On a cold, grey and rainy Saturday in Soho, the air was full of the smell of BBQ smoke as all the competitors for Ribstock were cooking away. Seriously, the smell of smoke was detectable from Chinatown and every person who walked past St Anne’s Churchyard wanted to know what was going on.. Ribstock started off as an idea by Street Food hero The Ribman to get a load of people together and compete to cook their ribs for people to blind taste and judge. After a collaboration between J Downey of Tweat Up (who have previously organised fantastic events like when Pitt Cue were about to close to the UK’s first ever Chilli Stand Off) and Peter Butler, plans were drawn up for Ribstock. Given the success of previous Tweat Up events, combined with the Ribman’s popularity (and vocal announcements over Twitter to his many followers) and well, the fact that everyone loves ribs, tickets sold out in such a fast time (600 tickets sold in under 5 minutes) that it took the organisers by surprise but I’m sure it also made them very happy to know that people were hungry for ribs out there. I was extremely lucky and managed to snap up a pair of tickets so it then became a countdown to Ribstock and what promised to be Rib Heaven.


The event was 10 top chefs and restaurants would cook their ribs which would be tasted and judged not only by those lucky enough to get a ticket, but also by a panel of judges under Kansas City Barbecue Society Rules. They managed to get some heavyweight participants – Including Ben Spalding formerly of Roganic, Barbecoa and UK Barbecue champion Andy Annat. But that wasn’t it, there was also going to be a Hot Sauce challenge where people got to blind taste some hot sauces and vote on their favourite. Competitors for the hot sauce competition included Tom Parker-Bowles (famously a chilli fanatic), Chef Jocky (from the Fat Duck) and the Ribman’s signature Holy Fuck sauce.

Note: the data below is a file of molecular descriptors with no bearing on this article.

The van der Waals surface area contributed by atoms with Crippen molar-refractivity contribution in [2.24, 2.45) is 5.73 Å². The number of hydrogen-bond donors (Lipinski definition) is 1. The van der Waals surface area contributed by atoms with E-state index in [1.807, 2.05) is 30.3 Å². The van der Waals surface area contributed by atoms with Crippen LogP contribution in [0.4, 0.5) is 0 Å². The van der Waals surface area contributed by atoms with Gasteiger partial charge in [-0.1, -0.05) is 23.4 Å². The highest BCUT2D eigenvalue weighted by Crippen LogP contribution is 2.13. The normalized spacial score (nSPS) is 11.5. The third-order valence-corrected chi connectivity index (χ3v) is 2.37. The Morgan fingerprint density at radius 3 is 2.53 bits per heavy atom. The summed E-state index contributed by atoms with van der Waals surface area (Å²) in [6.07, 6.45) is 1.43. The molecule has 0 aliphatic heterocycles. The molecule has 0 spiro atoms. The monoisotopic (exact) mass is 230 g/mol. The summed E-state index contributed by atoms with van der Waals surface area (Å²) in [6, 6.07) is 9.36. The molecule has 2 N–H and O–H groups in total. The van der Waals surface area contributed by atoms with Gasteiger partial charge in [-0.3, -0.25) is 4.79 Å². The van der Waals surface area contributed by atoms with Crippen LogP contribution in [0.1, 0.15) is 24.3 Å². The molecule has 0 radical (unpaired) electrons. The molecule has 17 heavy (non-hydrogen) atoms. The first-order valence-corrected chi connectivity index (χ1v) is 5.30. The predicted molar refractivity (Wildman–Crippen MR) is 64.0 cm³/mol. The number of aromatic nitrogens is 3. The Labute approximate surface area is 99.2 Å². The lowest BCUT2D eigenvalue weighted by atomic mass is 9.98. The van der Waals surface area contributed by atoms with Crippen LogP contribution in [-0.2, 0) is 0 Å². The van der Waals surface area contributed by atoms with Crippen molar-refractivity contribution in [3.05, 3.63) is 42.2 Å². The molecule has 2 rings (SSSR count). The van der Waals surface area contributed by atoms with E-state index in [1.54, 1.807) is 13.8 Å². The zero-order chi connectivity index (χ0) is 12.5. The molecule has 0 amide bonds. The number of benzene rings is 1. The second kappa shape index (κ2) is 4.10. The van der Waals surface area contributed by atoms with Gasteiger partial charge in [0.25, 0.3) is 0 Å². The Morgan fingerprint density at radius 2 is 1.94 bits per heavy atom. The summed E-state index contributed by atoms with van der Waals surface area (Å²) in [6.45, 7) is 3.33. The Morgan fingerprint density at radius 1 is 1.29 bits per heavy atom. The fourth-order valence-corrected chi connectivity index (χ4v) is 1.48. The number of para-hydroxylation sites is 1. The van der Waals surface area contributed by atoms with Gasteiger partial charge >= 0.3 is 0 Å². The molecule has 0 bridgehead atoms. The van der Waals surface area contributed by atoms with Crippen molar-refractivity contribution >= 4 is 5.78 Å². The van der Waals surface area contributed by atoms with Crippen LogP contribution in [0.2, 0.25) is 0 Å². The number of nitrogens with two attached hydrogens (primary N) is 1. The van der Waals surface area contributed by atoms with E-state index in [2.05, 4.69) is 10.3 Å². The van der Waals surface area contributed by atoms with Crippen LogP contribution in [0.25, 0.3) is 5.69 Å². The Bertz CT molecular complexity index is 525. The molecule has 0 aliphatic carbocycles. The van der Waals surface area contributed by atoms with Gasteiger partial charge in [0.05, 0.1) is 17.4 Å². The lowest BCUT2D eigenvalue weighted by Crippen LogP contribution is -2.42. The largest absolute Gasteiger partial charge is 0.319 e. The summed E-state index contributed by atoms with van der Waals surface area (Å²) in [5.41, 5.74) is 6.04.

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The day itself was brilliant and it was interesting to see just how different the ribs were from the 10 competitors; some were restaurant-like (the Salt Yard) to something for the BBQ purists (the effort from UK BBQ Champion Andy Annat). I was there in part because I’ve long admired Tweat_Up and all their gatherings and when you offer ribs, hot sauce and killer cocktails – What could possibly go wrong? But I was also there to see what the BBQ ribs were like as a precursor to Grillstock at the end of June, and one very important lesson I learned from Ribstock – You need to pace yourself because YKL and I could only manage 8 of the 10 offerings (Who’d have thunk there was such a thing as too much ribs?). As as it turns out, the 2 we didn’t try finished in the Top 3 – woops! That said, my personal favourite (from a BBQ purist side) would be Andy Annat’s offering – Nice(ish) smoke ring and bark on the rib itself, smoke flavour permeating the meat – which was tender enough but retaining a bit of a bite. However, the offering from Lucky Chip wins for the most tender rib – But it was almost as if the meat had been sous-vided for too long beforehand so it was almost *too* soft and which there was a really decent char on the outside as it was finished on the grill, there wasn’t any smokey flavour to it. Still, it was bloody delicious..

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Oh, and the winner for best ribs were Redhook, whilst the hot sauce competition was won by Tom Parker Bowles (who sadly wasn’t there on the day to collect the award himself)

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I should also point out how incredibly well organised the whole event was – From the printed cards which not only were your voting cards, but also used for your 3 free drinks (which were exceptional, from Milk and Honey) and also tripled (quadrupled?) up for you to write some tasting notes for each competitor as your card was stamped by them as you got your ribs from them. Even each marquee for the competitors were well laid out and I dread to think about the level of health and safety checks the organisers would have needed to satisfy in putting together such an event – So a HUGE thanks to all involved in not only organising and setting up the event and site, but also in the (undoubtedly) massive clean up operation afterwards. Everybody I spoke to had a great time and if it weren’t enough that everyone was brought together in a Churchyard in Soho by a love for ribs, hot sauce and alcohol, their spirits nowhere near dampened by the inclement weather, they all left hoping that they will be able to make it to the next event organised by Tweat Up et al.


You can view all my photos from the day at my Flickr page

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